The attraction of the sport of boxing to men and a good fewer women involved in the vocation of constructing words is well documented. Charles Dickens, Ernest Hemingway and Norman Mailer but to name a few had a great affinity to it and featured the game in their novels and in other writings. This attraction is not too hard to fathom. For in boxing lies an aggregate of the dramas of life.
From the politics of matchmaking to the rituals associated with the dressing room. From the protocols within the training gymnasium to the drama of the action in the ring, it is a sport which consistently fascinates. In the ring, two beings set at each other with flailing fists to put each one’s skill and stamina to the test.
Within the confines of the ropes is played out an uneasy accommodation between the use of specially designed rules and a resort back to the barbaric origins of humanity: the raison d’etre of two well-conditioned specimens is to hurt the other, and, if possible, to knock the opponent into a state of unconsciousness.
It serves as a spectacle which is at once compelling and disconcerting. Two modern gladiators, exhibiting a supremely taxing form of athleticism, tread on a canvas partly as artists and partly as adrenaline-fuelled agents of destruction. In the background, a crowd, or at least, a significant portion of the crowd will bay for human blood.
In each fighter is an individual’s story about the rationale for picking up the gloves. This frequently involves notions of using the sport as a pathway to redemption, of self realisation and of allowing a member of society’s underclass of nobodies a means to some form of personal actualisation.
One reason for steering youth to this sport was the argument that the disciplines it imposed on the impressionable mind were character building. Yet, the boxing business is frequently charged with inflicting soul destroying experiences on its practitioners as well as leaving them physically disabled. It is a sport which is ever controversial.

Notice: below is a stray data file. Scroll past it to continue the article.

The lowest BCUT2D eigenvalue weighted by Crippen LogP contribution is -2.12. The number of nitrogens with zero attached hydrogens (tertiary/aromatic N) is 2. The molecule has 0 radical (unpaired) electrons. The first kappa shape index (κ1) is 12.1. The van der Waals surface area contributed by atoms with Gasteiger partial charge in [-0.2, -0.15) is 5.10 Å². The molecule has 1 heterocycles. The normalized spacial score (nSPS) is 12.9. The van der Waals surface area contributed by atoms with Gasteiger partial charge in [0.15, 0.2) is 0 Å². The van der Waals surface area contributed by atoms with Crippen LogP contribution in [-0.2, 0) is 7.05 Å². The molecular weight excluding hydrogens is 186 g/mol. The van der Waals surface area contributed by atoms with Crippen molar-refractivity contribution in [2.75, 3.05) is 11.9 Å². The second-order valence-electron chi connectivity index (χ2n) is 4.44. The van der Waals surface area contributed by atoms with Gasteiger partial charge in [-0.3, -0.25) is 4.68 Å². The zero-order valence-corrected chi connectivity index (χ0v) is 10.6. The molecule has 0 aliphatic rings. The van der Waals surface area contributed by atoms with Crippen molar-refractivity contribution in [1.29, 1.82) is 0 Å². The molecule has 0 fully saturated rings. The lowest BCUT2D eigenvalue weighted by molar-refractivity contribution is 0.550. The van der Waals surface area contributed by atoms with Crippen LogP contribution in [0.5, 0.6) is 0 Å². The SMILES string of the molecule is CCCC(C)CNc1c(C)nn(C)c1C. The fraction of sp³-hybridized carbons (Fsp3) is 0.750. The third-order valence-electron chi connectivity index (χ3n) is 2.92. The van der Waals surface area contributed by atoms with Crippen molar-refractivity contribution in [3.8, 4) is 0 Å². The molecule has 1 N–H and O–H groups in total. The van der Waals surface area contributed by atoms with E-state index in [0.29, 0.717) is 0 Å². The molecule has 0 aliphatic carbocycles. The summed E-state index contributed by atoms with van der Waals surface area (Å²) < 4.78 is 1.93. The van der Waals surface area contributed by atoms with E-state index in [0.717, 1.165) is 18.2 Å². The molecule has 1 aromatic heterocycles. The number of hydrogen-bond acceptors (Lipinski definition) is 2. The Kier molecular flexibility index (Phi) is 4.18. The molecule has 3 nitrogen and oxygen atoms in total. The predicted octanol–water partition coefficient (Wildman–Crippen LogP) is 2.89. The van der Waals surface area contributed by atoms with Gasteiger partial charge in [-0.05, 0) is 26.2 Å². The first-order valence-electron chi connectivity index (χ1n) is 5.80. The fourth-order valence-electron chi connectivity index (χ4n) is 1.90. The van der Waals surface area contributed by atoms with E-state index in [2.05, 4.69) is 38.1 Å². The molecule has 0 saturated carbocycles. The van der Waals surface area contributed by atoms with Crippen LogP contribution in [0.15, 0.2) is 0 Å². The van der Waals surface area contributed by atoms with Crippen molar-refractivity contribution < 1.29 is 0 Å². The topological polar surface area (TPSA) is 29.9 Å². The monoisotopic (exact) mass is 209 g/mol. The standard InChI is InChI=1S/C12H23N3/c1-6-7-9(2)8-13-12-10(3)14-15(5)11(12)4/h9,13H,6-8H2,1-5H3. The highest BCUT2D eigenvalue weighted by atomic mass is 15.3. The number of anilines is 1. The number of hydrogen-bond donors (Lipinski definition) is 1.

One which boasts of extraordinary characters such as John L. Sullivan and Muhammad Ali, who have risen to the peaks of fame –and of infamy.
The monies generated by various fights have set all sorts of records but at its lowest level in the professional ranks, it has often vied for the position of most difficult and least rewarding of trades.
‘Dispatches From the World of Boxing’ is a particularly apt sub-title. For boxing is somewhat analogous to a war zone. There are the generalissimos: the rival big-time promoters and the venerated and at times cantankerous calling-the-shots superstar fighters.
Then there are the ‘foot soldiers’ whose ranks include many an unsung cutman and the $200-dollar-per-round preliminary fighters.
The ‘casualties’ comprise at any given moment an assortment of ageing and deluded former champions, contenders and journeymen; each one overstaying his welcome and fighting a usually losing battle against one immutable tenet of nature; the inevitability of physical degeneration.
So too, the brain-damaged and indigent ex-pug struggling to pay for the medicines and the treatment that may arrest his degenerating health along with the other bills of life and even, one could argue, the adherents: today’s fan; members of a fast-shrinking constituency who more often than not feel cheated by a several decades long habit of fractious titles, non-competitive fight bills as well as the enormous dues demanded by pay-per-view shows.